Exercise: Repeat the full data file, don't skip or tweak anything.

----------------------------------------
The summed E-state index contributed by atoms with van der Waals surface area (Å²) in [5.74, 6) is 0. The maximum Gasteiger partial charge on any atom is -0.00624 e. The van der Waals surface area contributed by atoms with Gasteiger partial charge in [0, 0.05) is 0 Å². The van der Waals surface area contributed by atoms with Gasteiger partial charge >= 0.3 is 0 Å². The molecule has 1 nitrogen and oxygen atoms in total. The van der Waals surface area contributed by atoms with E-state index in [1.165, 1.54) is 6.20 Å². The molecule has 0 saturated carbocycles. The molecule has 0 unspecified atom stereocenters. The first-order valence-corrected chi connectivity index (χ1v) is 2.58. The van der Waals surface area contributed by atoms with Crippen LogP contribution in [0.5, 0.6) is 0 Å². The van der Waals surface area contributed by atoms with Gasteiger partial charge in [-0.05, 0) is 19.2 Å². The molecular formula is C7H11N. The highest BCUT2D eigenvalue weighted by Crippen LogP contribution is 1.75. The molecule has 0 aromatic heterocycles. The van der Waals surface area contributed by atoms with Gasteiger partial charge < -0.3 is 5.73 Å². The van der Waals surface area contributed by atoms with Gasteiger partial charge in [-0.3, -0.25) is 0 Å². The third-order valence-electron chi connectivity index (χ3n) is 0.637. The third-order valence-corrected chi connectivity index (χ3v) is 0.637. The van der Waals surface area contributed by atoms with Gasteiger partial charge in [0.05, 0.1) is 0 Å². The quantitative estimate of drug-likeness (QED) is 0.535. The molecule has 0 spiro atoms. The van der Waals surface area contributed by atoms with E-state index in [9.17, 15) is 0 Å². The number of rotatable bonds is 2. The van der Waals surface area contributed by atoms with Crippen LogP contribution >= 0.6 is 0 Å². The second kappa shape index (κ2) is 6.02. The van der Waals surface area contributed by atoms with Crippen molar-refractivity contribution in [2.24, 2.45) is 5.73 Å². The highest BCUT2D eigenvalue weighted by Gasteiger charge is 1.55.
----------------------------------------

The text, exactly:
The summed E-state index contributed by atoms with van der Waals surface area (Å²) in [5.74, 6) is 0. The maximum Gasteiger partial charge on any atom is -0.00624 e. The van der Waals surface area contributed by atoms with Gasteiger partial charge in [0, 0.05) is 0 Å². The van der Waals surface area contributed by atoms with Gasteiger partial charge >= 0.3 is 0 Å². The molecule has 1 nitrogen and oxygen atoms in total. The van der Waals surface area contributed by atoms with E-state index in [1.165, 1.54) is 6.20 Å². The molecule has 0 saturated carbocycles. The molecule has 0 unspecified atom stereocenters. The first-order valence-corrected chi connectivity index (χ1v) is 2.58. The van der Waals surface area contributed by atoms with Crippen LogP contribution in [0.5, 0.6) is 0 Å². The van der Waals surface area contributed by atoms with Gasteiger partial charge in [-0.05, 0) is 19.2 Å². The molecular formula is C7H11N. The highest BCUT2D eigenvalue weighted by Crippen LogP contribution is 1.75. The molecule has 0 aromatic heterocycles. The van der Waals surface area contributed by atoms with Gasteiger partial charge < -0.3 is 5.73 Å². The van der Waals surface area contributed by atoms with Gasteiger partial charge in [-0.3, -0.25) is 0 Å². The third-order valence-electron chi connectivity index (χ3n) is 0.637. The third-order valence-corrected chi connectivity index (χ3v) is 0.637. The van der Waals surface area contributed by atoms with Gasteiger partial charge in [0.05, 0.1) is 0 Å². The quantitative estimate of drug-likeness (QED) is 0.535. The molecule has 0 spiro atoms. The van der Waals surface area contributed by atoms with E-state index in [9.17, 15) is 0 Å². The number of rotatable bonds is 2. The van der Waals surface area contributed by atoms with Crippen LogP contribution >= 0.6 is 0 Å². The second kappa shape index (κ2) is 6.02. The van der Waals surface area contributed by atoms with Crippen molar-refractivity contribution in [2.24, 2.45) is 5.73 Å². The highest BCUT2D eigenvalue weighted by Gasteiger charge is 1.55.